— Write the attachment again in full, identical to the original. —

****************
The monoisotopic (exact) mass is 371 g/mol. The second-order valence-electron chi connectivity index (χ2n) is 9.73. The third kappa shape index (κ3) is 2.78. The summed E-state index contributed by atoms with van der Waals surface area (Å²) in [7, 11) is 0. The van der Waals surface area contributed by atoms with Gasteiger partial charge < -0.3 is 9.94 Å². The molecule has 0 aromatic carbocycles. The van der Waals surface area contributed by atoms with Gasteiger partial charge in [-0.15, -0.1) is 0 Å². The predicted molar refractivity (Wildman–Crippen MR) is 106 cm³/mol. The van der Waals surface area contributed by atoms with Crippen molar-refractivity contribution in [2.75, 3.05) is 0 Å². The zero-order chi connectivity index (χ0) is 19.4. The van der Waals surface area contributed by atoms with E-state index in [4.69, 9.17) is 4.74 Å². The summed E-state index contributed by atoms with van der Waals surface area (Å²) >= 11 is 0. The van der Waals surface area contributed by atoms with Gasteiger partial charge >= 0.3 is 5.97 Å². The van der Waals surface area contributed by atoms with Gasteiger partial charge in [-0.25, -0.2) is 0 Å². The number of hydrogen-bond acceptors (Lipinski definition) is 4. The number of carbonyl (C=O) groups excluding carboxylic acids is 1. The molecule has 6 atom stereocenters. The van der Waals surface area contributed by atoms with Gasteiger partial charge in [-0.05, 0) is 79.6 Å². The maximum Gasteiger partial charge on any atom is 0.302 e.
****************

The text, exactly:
The monoisotopic (exact) mass is 371 g/mol. The second-order valence-electron chi connectivity index (χ2n) is 9.73. The third kappa shape index (κ3) is 2.78. The summed E-state index contributed by atoms with van der Waals surface area (Å²) in [7, 11) is 0. The van der Waals surface area contributed by atoms with Gasteiger partial charge < -0.3 is 9.94 Å². The molecule has 0 aromatic carbocycles. The van der Waals surface area contributed by atoms with Gasteiger partial charge in [-0.15, -0.1) is 0 Å². The predicted molar refractivity (Wildman–Crippen MR) is 106 cm³/mol. The van der Waals surface area contributed by atoms with Crippen molar-refractivity contribution in [2.75, 3.05) is 0 Å². The zero-order chi connectivity index (χ0) is 19.4. The van der Waals surface area contributed by atoms with E-state index in [4.69, 9.17) is 4.74 Å². The summed E-state index contributed by atoms with van der Waals surface area (Å²) >= 11 is 0. The van der Waals surface area contributed by atoms with Gasteiger partial charge >= 0.3 is 5.97 Å². The van der Waals surface area contributed by atoms with Gasteiger partial charge in [-0.25, -0.2) is 0 Å². The number of hydrogen-bond acceptors (Lipinski definition) is 4. The number of carbonyl (C=O) groups excluding carboxylic acids is 1. The molecule has 6 atom stereocenters. The van der Waals surface area contributed by atoms with Gasteiger partial charge in [-0.05, 0) is 79.6 Å². The maximum Gasteiger partial charge on any atom is 0.302 e.